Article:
• Years of budget cuts have negatively impacted service delivery and safety issues in the following areas:
    –Inadequate numbers of, and inadequate pay for, direct-care staff
    –Inadequate numbers of clinical staff with relevant training and experience
    –Deficiencies in the overall number of acute and intermediate hospital beds and community-based services and beds
    –Decrease in the role of psychiatrists and other highly-trained professionals in the care and treatment of individuals with the most serious mental illnesses
    –Requiring some staff to work under conditions that do not provide for adequate safety
  • There is an absence of system-wide use of a well-designed risk assessment process
  • There is lack of clarity in policies and procedures for incorporating risk variables into Individualized Action Plans
  • There is lack of sufficient access to and sharing of critical safety information
  • There is lack of adequate coordination of care across different components of the service system

OSHA’s citation includes recommendations the employer could take to address the workplace violence issue:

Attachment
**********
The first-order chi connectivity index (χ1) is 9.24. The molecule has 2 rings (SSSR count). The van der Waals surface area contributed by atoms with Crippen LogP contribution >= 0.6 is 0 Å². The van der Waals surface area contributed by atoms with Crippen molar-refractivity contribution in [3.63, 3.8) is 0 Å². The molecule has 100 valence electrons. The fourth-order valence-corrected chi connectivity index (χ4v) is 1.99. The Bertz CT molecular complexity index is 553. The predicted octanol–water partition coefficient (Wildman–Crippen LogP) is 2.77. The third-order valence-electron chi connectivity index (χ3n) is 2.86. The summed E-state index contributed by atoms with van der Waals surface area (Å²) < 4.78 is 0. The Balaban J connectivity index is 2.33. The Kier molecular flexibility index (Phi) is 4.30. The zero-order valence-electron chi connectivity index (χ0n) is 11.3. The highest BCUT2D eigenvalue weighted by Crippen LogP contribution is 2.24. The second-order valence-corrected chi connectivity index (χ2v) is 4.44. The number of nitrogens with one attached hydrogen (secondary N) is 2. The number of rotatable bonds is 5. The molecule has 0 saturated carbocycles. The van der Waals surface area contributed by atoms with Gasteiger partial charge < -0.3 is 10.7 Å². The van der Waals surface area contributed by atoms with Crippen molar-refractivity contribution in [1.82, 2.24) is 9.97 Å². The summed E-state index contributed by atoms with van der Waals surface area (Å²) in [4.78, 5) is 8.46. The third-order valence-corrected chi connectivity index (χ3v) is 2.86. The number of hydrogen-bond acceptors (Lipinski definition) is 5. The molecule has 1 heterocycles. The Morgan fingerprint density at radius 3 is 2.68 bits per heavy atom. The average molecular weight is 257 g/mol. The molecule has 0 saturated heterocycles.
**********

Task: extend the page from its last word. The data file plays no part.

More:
• Creating a stand-alone written workplace violence prevention program that includes implementation of workplace controls and prevention strategies; hazard/threat/security assessments; a workplace violence policy statement outlining and emphasizing a zero tolerance policy for workplace violence; incident reporting and investigation; and periodic review of the prevention program.
  • Establishing a system to identify clients with assaultive behavior problems and train all staff to understand the system used.
  • Putting in place procedures to communicate any incident to staff so that employees without access to client charts are aware of previous violent or aggressive acts by a client.
  • Identifying the behavioral history of new or transferred clients, including conducting criminal and sexual offender records checks.
  • Conducting more extensive training so that all employees are aware of the facility’s workplace violence policy and where information about it can be found, including training employees to clearly state to clients that violence is not permitted or tolerated; how to respond during a workplace violence incident; recognize when individuals are exhibiting aggressive behavior and how to de-escalate the behavior; and identify risk factors that can cause or contribute to assault.
  • Installing and positioning panic buttons, walkie-talkies, recording security camera systems and smart phone GPS applications to better monitor employee safety and increase staff communication and support; implement and maintain a buddy system on at least the second and third shifts, based on a complete hazard assessment.